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Q&A: Climate strategy driven by tribal members

Jill Horwitz participated in an event for the Education department in Hollywood on Dec. 1, 2021. (Photo Damon Scott)

The Seminole Tribe’s efforts to determine climate change risks and mitigate the effects to protect tribal members are a continual process. A recent milestone was the hire of Jill Horwitz as its climate resiliency officer in December 2020. Her role requires the management of a number of activities, including connecting with government officials and agencies and tribal member outreach and education. Her position is part of the tribe’s Heritage and Environment Resources Office (HERO).

The Tribune caught up with Horwitz for a one-year check-in on the tribe’s climate change initiatives. Answers have been edited for length and clarity.

What are the tribe’s top climate change concerns?

According to the survey we conducted last year, tribal members are most concerned about loss of traditional plants, rising energy costs and unreliable service, and extreme heat and cold. To address these concerns, I support the tribe’s vulnerability analysis, which includes leveraging cultural and ecological resources, helping to advise on renewable energy and sustainable building standards, and partnering with the tribe’s Integrative Health department on community education regarding extreme heat.

While we can’t turn back the clock on sea-level rise, we can limit the effects of extreme heat by taking immediate action to reduce greenhouse gas emissions. By planting trees, driving electric vehicles, and taking other carbon-cutting steps, we can ensure that the next generation of Seminoles have a month or two of these [extreme heat] days and not the prediction of half the year.

What have you learned that surprised you?

I’ve been helping South Florida communities plan for climate change for over 15 years, and honestly I’ve never grown so much in such a short period of time. Indigenous challenges are unique from other communities, traditional ecological knowledge is powerful, and tribal members are, well, very honest.

I have been working on unraveling systemic racism for a while now, and my Seminole coworkers have accelerated this process for me. I am better able to see and address colonialization in the workplace, such as whitewashed science, exploitive partnerships or data requests, and linear top-down planning. Those things always bothered me, but now I have a name for them and can reject that way of thinking and pursue more holistic and genuine forms of discovery and problem solving.

What’s the status of the tribe’s Climate Action Plan?

We started thinking that we needed to start with a plan, because I am a planner. But the tribe does not need a plan that says ‘write energy policy,’ ‘collect data on impacts,’ or ‘build greater resilience.’ We already know that and have started those efforts. Good decision-making comes from information that is built and shared together. Data and action can be pursued simultaneously.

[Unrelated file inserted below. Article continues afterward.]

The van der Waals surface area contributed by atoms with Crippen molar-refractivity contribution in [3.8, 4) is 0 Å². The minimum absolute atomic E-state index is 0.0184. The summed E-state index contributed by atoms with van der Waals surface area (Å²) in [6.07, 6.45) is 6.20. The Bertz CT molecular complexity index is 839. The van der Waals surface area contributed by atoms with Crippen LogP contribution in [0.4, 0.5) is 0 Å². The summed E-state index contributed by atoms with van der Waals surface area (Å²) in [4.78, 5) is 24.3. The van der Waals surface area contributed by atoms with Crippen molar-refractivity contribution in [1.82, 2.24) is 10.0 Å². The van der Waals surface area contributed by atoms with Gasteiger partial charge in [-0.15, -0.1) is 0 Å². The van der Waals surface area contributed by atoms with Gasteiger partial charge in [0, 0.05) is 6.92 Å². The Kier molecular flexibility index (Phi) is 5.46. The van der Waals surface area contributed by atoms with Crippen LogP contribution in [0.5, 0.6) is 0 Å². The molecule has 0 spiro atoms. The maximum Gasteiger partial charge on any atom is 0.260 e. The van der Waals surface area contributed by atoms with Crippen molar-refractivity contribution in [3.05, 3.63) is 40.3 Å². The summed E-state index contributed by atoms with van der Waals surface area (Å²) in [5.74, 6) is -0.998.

With that in mind, I have focused on building meaningful relationships with tribal members and leadership. Together, we have defined resilience as strength, community and survival. This definition is based on tribal culture and priorities, and the program works to defend tribal sovereignty in everything we do.

One of my roles as the climate resiliency officer is to make sure the tribe is seen as a leader in the climate-planning sphere. I was able to secure a seat for the tribe on the Southwest Florida Regional Resiliency Compact, on which [Naples Council Liaison] Brian Zepeda now serves. [Tribal Council’s] decision to join the compact was unanimous. Engaging with regional climate compacts gives the tribe access to research and funding and builds relationships with neighboring local governments to address the shared challenges of climate change.

How has the pandemic affected your work?

Tribal members prefer face-to-face communication, which has been hard during the pandemic. When I do get to meet community members in person, we usually chat all day. I just love that. I prefer people to all the data and technical parts of my job, so making these real and lasting connections really energize me. Each person and community is complex, and can’t be summarized or simplified. What is universal is the advice for me to be honest and transparent, expect tough questions, always stand with the community, and lead with the heart.

What makes you optimistic in 2022?

What makes me smile every day is the stellar teammate I have, Cody Motlow, and other tribal members who serve the tribe and support our program, like Tina Osceola, Taylor Holata, Quenton Cypress, Rollie Gilliam III, Danielle Jumper-Frye, Joe Frank, Councilwoman Mariann Billie and so many others.

Also, we are thrilled to announce that the food sovereignty workshop is open to new members. This is something that our program started this year as a way for tribal members to share and learn from each other. We will be looking for both virtual and in-person learning opportunities to offer in 2022 so keep an eye out for the announcements.

Finally, I am really hopeful that we will be able to run our own events this year. If in-person gatherings are allowed, we have planned a ‘Gathering Fire’ climate conversation series. Our goal is to support intergenerational conversations on climate change in intimate tribal settings.

Jill Horwitz can be contacted at

Damon Scott
Damon is a multimedia journalist for the Seminole Tribune. He has previously been an editor and reporter for digital and print media in Florida and his home state of New Mexico. Send him an email at